Over the last few years, Suzanne Vega has been mainly concerned with processing her back catalogue. She arranged her pieces according to themes - love, family, people, places - and published a CD for each of them.
Rosalie Cunningham has come through a difficult economic period. From an artistic point of view, however, this phase was a gain. At the end of it is the great album "Rosalie Cunningham". His unique mixture of Psychedelic Rock, Prog, Beatles-Pop and Folk has a tremendous fascination. eclipsed got the author on the phone at four in the afternoon. There she was, crawling straight out of bed and still tired. But the 29-year-old Englishwoman spoke willingly about her odyssey.
At the age of sixteen, Rosalie Cunningham founded the psychedelic band Ipso Facto, with whom she released four singles. In 2011 she founded Purson, with whom she recorded two albums and one EP until her dissolution in 2017 and gained an excellent reputation in prog circles. Two and a half years followed, during which she withdrew completely from the music industry. "The end of the band was a disaster, especially from an economic point of view, so I had little desire to continue being part of the music business," recalls Cunningham. "Of course I kept making music at home, but I didn't know if I wanted to go public again."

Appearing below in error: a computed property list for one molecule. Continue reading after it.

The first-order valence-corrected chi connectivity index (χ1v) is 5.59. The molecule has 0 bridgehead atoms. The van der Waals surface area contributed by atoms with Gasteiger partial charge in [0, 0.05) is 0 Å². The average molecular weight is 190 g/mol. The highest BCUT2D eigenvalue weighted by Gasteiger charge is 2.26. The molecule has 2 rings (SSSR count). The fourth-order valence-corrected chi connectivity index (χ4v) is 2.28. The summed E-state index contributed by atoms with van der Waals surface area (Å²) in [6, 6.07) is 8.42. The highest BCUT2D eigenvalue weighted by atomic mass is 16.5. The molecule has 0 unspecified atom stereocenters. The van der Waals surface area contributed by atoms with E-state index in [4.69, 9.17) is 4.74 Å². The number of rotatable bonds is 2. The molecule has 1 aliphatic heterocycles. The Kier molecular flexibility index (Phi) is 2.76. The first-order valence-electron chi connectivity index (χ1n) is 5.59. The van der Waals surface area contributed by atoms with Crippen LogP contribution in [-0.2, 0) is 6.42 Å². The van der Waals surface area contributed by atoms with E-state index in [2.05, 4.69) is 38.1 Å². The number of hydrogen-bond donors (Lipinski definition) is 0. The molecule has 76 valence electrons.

When she decided to produce a new album, she decided to go solo because of the negative experiences with Purson. But soon the next setback followed: "I borrowed the money to record the record, while I let the fans finance it with PledgeMusic. That was great, because the sum came together quite quickly and gave me the security not to sit on the debt. But then the platform went broke and the money was gone. Today I have a lot of debts, but at least a great record," laughs Cunningham with a little despair in his voice. Happiness in disguise was that the label Esoteric agreed to release the album.
It would also have been a shame if the eight stunning songs hadn't been released to the public. Cunningham enchants with a daring, also demanding mix of styles: heavy riffs, dreamy and solemn folk parts, prog segments, Beatles pop and a not insignificant pinch of occult rock. "In fact, for the first time in my career, I didn't know what would come of it," admits the British woman. "With Purson I had always thought of a concept and coordinated lyrics and music so that in the end there was an organic whole. Now it was different, which was certainly due to the fact that firstly I was free and secondly I had so much time to just try everything."